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Discussion Starter #1
I'm sure this has been covered before, and I apologize for repeating it, but I'd just like confirmation before I start dumping stuff into my tank. :)

I have a 60P clone (Mr Aqua): 17.1 gallons. I'm using a pair of Current Sat+ lights which should give me about 70 PAR at the substrate. Compressed co2 via a diffuser, cranked just shy of when my fish start looking distressed. Details in my tank journal (see sig), if you need them.

My tank is moderately planted (I think), and hope to be heavily planted before long, assuming I work out my algae issues and start a DHG Belem carpet. It's been established for about 6 months, and aside from the annoying algae issues has been nice and stable.



I assume my algae issues stem from fert imbalances, and my inconsistent use of a couple of SeaChem ferts (Flourish and Potassium) plus Excel. I'm hoping to go to EI ferts to combat this. Also I want to kick up the red in my new red plants, so I'll include iron chelate with the standard EI stuff.

So I have purchased GLA's EI starter pack, plus iron chelate.

Per GLA's general instructions (for a 10-20 gal tank), I believe I am supposed to add:

  • 1/8 tsp KNO3 (macro)
  • 1/32 tsp KH2PO4 (macro)
  • 1/32 tsp K2SO4 (macro)

  • 1/32 tsp Plantex CSM+B (micro)
... and alternate micros/macros daily, and 50% water change on day 7 (and don't add either on that day).

Of course, my cookware set doesn't come with a 1/32 tsp measuring spoon.

Now, AnotherHobby did the math for this mixture, each one is mixed into 16 ounces (~500 ml) of water:

Macro Mix
2 tbsp KNO3
1.5 tsp KH2PO4
1.5 tsp K2SO4

Micro Mix
1.5 tsp Micros
3/4 tsp Iron (an addition to the normal EI mix for red plants)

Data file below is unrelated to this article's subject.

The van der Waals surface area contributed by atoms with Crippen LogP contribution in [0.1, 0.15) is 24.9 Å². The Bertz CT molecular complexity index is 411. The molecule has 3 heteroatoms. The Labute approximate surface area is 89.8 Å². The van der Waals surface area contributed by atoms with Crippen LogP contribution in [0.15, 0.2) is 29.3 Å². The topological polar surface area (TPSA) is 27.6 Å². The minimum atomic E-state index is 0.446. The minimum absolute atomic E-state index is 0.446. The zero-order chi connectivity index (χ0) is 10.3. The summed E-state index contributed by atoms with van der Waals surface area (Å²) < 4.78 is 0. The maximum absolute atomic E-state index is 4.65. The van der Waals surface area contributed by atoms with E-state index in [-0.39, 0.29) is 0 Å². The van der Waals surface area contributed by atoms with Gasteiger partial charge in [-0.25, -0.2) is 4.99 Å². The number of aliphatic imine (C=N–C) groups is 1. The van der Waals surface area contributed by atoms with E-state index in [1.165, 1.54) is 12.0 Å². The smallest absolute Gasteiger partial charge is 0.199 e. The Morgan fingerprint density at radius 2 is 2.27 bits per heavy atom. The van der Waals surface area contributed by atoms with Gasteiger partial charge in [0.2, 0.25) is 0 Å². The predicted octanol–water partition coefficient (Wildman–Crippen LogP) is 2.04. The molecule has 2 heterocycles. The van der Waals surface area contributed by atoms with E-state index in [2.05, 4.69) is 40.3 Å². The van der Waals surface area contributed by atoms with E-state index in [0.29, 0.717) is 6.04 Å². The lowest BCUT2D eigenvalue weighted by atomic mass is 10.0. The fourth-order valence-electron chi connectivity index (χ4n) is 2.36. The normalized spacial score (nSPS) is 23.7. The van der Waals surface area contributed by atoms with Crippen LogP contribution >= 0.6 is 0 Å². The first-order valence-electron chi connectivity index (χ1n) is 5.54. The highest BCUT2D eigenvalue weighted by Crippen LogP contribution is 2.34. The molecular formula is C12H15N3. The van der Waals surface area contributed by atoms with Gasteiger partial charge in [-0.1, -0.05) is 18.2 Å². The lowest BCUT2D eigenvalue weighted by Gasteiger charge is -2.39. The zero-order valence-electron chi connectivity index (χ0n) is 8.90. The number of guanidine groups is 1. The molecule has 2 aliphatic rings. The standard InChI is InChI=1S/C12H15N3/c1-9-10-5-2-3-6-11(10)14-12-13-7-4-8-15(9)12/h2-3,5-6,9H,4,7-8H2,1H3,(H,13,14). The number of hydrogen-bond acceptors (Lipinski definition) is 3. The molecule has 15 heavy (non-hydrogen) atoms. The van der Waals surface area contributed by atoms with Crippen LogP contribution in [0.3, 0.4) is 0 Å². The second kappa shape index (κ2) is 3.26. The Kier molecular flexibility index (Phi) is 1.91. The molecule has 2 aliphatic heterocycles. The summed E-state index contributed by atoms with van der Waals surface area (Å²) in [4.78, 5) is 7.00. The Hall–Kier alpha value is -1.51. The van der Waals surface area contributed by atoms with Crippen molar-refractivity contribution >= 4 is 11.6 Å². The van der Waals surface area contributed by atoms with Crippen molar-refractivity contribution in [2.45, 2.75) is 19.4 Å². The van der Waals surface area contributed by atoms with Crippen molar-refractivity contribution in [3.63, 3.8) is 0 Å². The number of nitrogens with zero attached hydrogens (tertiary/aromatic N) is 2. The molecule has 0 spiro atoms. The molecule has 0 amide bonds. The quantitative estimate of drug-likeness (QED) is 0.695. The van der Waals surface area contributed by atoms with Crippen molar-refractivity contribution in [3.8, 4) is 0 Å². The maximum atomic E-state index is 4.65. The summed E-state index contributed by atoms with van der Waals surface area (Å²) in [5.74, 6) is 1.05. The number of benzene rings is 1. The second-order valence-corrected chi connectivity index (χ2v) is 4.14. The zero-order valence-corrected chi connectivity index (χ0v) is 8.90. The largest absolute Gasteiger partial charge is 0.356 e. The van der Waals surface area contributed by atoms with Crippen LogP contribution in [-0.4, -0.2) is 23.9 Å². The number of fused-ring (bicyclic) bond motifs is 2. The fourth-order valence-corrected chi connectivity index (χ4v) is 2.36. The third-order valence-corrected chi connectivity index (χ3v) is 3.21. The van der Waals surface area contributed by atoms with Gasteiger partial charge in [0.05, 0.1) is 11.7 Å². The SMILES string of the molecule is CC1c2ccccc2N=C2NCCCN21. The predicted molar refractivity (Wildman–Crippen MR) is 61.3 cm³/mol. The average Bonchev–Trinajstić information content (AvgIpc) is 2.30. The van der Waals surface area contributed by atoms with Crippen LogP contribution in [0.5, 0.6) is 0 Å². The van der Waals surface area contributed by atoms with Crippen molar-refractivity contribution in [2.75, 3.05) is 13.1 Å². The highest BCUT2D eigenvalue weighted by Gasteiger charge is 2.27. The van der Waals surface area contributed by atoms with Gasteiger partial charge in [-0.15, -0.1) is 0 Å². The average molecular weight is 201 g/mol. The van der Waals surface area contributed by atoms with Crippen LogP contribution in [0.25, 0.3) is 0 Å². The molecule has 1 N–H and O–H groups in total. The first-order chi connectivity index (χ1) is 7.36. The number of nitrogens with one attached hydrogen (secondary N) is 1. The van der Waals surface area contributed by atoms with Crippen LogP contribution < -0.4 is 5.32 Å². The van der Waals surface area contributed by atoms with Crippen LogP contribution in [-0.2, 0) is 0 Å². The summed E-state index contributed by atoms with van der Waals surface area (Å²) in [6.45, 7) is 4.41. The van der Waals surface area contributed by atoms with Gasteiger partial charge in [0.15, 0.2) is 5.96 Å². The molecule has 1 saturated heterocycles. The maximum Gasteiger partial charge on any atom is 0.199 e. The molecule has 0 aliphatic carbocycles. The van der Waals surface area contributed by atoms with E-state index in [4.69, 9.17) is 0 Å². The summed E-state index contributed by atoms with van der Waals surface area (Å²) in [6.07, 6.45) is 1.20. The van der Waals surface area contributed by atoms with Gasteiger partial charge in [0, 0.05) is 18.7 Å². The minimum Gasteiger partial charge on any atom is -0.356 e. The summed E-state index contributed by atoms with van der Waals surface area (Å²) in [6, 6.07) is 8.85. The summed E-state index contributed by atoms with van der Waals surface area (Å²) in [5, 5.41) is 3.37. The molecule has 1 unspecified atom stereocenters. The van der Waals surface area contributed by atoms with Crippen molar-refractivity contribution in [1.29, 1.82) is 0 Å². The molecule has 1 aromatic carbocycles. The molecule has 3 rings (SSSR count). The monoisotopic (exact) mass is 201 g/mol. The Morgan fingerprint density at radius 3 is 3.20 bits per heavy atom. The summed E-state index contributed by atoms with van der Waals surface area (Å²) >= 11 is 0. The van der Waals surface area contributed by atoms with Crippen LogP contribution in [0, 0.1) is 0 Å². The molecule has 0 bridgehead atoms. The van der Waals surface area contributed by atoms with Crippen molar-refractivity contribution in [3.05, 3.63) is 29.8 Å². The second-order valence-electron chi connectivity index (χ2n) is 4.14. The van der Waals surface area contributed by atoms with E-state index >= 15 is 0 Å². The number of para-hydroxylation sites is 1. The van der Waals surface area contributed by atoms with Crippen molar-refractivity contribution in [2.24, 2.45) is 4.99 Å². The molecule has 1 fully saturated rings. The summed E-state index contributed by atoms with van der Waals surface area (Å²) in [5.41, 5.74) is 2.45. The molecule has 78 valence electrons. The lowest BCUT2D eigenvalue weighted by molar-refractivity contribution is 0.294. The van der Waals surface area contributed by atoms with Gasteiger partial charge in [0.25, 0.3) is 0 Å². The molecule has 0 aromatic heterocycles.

So I dump x amount of the each powders into a 16 oz / ~ 500ml jar of water, and at 10 ml per daily dose (50 doses per 500 ml, or 48 doses per 16 oz) that jar should give me a 4 month supply (using each 3x per week, 48 doses is 16 weeks' worth, or 4 months). I think that works out, because 1/32 tsp * 48 = 1.5 tsp, and 1/8 * 48 = 6 tsp (or 2 tbsp), perfect per his calcs. I'll take his word on the iron, under the circumstances.

Can anyone confirm this mixture? It's obviously working well in his obviously spectacular tank, but I'd feel better with confirmation that I'm getting this. Just looking at the above paragraph, I'm fairly certain I'm in the right ballpark, and I trust AH got it right, but I want to make sure *I* have it right in my head, instead of following his formula completely blindly.

Do I need to use distilled water for these mixtures, or is tap ok? If tap, I assume I should treat with Prime as usual, else no need for Prime in distilled water?

What about Excel? I've read some reports where they mix it into one or the other of their solutions, both as an easy way to add to the tank all at once, and as an algae retardant within the solution. Would I add to macros or micro, and would I simply substitute some Excel (how much?) for water?

Should I worry about my KH and GH levels? (see below)

FWIW, as of my last water tests, my numbers per API master test kit and API GH/PH kit were:

  • pH: 6.8
  • Ammonia: 0
  • Nitrite: 0
  • Nitrate: 5-10 (between the two on the chart)

  • KH: 9 drops to yellow = 9 ºdKH or 161.1 ppm
  • GH: 11 drops to green = 11 ºdKH or 196.9 ppm
The latter two seem high, per the little chart of recommendations, but not insane, not I'm not sure whether to really worry or not. I clearly need to test my tap water (standard Los Angeles tap water), but meanwhile...

Anyone care to chime in? :iamwithst
 

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That is exactly how I do it:
Figure out how many doses there are in the bottle for all my tanks, then add the right amount of each nutrient.
I do the same for Excel (I am now using glut).
Since you are using CO2 you do not need to add Excel, but you could. I understand it stops things from growing in the mixes. I have had some goo growing in the micros. Sort of white filmy strands.